• Values can change but principles do not . . .Principles are what you stand for in life; values are what you stand around in among your friends. Principles are stern and unyielding; values are warm and supportive . . .

The Ten Commandments are principles; the Declaration of Independence, the U.S. Constitution, and the Gettysburg Address are primarily statements of principles.  (Can you picture Lincoln orating about transgender bathrooms?)  The writings of Milton Friedman and Friedrich Hayek are statements of principles.  So are the writings of Karl Marx.  As indicated by Safire, the “God and country” model, the work ethic/ family dinner model, the yearning for a suburban house with kids and dogs, represents a set of values, not a principle.  Let’s simplify this:  principles are what you know you should do; values are what you feel like doing.

Today’s Republicans talk more about conservative values than they do about conservative principles.  They talk about abortion, gay marriage, GLBT issues, transgender bathrooms, etc., which involve  values, not principles.  This represents a political victory for the Left, as it means they have set the agenda; the battles are now being fought on their turf.  When policies once considered values are elevated to the status of principles, we are diminished.  When Tea Party members endorse a candidate because he is a “Christian Conservative,” one wonders which of the two words is the more important to them.

Many “conservatives” would not know Milton Friedman from Kinky Friedman, could not tell you the difference between a Hayek and a kayak.  These are people who do not care about the difference between free-market capitalism and the centrally-planned economy, who do not understand the principles behind their instinctive objection to governance by Executive Orders, who are clueless as to why Chief Justice Roberts chose to squander the opportunity to kill ObamaCare.

Ted Cruz presents himself as the only true conservative politician in America, but he shows little interest in Paul Ryan’s genuinely-conservative plans for reforming healthcare, Medicare, and Social security.  Senator Cruz talks often about conservative values but rarely about conservative principles.  He advocates “limited government” in ways that suggest he could not identify any of the good things that government can provide. Is he just pandering?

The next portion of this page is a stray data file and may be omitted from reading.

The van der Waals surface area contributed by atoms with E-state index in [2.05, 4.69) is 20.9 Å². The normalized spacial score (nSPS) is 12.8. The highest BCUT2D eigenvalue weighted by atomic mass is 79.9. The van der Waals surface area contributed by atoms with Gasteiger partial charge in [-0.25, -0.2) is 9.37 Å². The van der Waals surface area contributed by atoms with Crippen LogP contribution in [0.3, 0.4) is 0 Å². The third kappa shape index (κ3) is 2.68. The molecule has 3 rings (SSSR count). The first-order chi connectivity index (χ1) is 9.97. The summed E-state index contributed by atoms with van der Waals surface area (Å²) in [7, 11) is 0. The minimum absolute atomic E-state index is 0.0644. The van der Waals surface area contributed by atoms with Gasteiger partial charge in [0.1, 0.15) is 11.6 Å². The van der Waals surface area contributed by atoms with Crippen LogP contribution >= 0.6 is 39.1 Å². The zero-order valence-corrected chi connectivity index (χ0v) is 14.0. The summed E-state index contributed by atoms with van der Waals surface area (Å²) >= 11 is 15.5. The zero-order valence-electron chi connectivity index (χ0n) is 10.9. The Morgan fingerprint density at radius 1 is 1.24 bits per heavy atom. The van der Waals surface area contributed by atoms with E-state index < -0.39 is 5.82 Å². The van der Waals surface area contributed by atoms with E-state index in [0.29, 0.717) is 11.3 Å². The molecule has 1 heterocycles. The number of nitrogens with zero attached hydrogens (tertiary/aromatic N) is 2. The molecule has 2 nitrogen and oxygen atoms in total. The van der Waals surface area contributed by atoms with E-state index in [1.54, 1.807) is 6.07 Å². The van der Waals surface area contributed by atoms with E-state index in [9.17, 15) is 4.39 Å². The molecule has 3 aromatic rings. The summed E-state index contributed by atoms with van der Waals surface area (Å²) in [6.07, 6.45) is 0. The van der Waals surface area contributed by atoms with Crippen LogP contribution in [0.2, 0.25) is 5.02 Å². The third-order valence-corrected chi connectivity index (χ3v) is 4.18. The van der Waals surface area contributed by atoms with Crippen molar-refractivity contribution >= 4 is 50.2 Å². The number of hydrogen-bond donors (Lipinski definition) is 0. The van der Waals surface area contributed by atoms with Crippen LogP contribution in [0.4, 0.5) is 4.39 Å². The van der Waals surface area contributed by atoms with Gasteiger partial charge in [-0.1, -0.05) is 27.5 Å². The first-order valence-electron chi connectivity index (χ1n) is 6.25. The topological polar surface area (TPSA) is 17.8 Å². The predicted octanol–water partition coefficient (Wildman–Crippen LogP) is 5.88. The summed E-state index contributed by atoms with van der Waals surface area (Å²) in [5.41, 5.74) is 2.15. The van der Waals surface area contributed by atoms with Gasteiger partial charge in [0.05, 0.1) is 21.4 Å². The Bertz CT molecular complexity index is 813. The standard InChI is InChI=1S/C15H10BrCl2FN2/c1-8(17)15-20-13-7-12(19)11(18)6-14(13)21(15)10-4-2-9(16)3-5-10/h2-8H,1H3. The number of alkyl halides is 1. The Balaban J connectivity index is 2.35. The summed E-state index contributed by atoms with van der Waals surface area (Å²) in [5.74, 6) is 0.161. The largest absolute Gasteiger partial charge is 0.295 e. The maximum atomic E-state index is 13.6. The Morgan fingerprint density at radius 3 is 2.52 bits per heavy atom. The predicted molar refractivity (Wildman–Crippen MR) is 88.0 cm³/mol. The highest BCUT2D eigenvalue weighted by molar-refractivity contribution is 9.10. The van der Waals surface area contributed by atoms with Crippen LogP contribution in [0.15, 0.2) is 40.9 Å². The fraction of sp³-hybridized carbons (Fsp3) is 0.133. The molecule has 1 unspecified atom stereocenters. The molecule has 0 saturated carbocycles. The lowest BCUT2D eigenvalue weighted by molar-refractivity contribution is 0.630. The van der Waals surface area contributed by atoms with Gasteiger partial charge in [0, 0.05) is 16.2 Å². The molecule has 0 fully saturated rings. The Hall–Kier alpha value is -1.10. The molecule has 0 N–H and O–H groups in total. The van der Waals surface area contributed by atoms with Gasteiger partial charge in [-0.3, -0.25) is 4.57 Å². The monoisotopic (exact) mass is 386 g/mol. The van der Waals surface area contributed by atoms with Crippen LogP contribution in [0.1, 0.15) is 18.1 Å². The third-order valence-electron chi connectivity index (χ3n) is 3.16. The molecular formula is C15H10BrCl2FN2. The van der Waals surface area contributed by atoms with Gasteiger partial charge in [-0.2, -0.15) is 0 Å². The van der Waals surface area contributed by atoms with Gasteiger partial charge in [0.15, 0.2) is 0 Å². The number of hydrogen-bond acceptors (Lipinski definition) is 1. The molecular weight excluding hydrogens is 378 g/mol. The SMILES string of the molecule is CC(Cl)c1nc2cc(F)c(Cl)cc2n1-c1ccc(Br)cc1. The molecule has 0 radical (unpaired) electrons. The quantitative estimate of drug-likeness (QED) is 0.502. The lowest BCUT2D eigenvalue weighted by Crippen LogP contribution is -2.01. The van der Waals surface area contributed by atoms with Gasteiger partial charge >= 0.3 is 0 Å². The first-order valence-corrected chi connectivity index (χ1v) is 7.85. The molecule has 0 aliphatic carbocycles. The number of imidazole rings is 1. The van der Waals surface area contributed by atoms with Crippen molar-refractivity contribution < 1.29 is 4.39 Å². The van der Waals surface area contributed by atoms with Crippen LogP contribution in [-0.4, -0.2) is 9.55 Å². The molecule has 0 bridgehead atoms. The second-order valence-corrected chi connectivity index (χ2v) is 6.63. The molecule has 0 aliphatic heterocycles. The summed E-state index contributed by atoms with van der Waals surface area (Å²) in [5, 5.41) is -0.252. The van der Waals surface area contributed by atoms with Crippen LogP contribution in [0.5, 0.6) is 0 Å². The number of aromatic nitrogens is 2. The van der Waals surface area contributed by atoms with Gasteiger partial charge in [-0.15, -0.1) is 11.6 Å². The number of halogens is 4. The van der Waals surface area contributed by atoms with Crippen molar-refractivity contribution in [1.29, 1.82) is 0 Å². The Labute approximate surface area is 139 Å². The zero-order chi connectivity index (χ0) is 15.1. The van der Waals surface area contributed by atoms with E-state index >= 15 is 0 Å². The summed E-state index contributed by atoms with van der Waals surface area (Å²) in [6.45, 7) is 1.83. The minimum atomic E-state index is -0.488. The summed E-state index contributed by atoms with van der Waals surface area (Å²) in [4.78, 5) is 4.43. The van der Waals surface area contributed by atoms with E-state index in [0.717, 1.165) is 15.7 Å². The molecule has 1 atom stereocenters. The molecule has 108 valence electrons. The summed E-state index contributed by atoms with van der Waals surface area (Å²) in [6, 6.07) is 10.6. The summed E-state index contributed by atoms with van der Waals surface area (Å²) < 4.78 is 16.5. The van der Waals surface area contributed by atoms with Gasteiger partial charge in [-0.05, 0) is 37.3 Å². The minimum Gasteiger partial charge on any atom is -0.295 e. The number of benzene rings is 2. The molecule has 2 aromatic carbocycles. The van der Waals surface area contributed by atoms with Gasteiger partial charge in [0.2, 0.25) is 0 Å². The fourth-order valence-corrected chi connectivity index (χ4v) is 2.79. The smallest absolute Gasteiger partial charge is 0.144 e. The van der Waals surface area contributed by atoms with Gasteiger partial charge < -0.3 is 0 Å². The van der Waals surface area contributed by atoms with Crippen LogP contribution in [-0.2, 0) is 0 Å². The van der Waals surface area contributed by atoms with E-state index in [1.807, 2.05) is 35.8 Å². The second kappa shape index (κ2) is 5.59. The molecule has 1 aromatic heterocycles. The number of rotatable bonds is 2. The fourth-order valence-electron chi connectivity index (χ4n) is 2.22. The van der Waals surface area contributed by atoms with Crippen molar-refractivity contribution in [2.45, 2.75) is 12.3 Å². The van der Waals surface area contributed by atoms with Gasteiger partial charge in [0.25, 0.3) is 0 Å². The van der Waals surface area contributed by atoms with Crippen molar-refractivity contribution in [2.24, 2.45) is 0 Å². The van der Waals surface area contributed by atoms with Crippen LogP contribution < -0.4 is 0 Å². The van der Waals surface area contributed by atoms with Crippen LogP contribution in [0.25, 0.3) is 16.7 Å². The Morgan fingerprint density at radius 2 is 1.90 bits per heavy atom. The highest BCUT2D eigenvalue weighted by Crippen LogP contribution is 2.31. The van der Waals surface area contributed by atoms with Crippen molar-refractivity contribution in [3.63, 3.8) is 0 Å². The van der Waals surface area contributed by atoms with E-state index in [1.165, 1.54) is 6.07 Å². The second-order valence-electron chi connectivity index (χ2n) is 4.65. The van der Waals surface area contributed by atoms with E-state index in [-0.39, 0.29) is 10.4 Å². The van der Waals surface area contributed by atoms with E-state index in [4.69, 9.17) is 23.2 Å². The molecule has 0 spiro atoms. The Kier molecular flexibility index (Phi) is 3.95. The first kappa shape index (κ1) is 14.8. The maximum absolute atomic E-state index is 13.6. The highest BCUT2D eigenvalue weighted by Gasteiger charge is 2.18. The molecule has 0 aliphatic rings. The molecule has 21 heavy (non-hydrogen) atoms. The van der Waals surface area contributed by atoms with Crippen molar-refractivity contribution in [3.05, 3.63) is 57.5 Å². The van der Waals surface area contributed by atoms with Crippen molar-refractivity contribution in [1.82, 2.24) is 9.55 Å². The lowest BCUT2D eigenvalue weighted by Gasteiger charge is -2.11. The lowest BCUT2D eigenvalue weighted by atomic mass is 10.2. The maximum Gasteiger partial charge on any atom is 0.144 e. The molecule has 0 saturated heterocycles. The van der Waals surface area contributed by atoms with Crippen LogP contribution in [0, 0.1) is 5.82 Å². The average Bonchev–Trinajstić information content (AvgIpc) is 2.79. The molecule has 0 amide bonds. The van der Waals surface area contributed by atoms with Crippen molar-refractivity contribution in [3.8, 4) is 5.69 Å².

Orthodox conservative writers and commentators (think Kristol, William) cannot get over the fact that no one cares to understand conservatism anymore.  Could it be that the electorate  –  regardless of party affiliation  – would rather think about values than about the national economy and foreign policy?  Will the Republican Party ever be able to regenerate orthodox conservatism?  If the ascension of Donald Trump is any indication, the answer is, No.  Apparently Mr.Trump could not care less about Friedman and Hayek, and the same is true of his supporters.  Marco Rubio could win a dozen debates on the economy and foreign policy, and he still would not win the nomination.

If there is hope for a renaissance, it lies in the possibility that a lifestyle/values guy like Donald Trump might turn out to be a closet conservative-principles guy.  For sure, we are not likely to elect another President based upon his or her articulated principles.  Maybe it is comforting  to consider that Ronald Reagan, in the view of many, was elected on his values (and personality) rather than his principles.


Making peace with oneself in deciding to vote for Trump in November was the easy part; anyone-but-a-socialist (closeted or brazen) is the rational choice for any citizen who got his first smartphone after puberty.  The hard part was, how to appease one’s conscience and disclose one’s decision to others.  Here is how to do it.

So far, the visible part of the upside on Trump is three possibilities:  (1) he would blow up Washington; (2) he would take counsel on economics from a responsible grown-up; and (3) he would fill the Scalia vacancy with a Scalia Conservative rather than a Roberts Conservative or worse.  The first seems like a great idea and pretty much a sure thing, so let’s consider (2) and (3).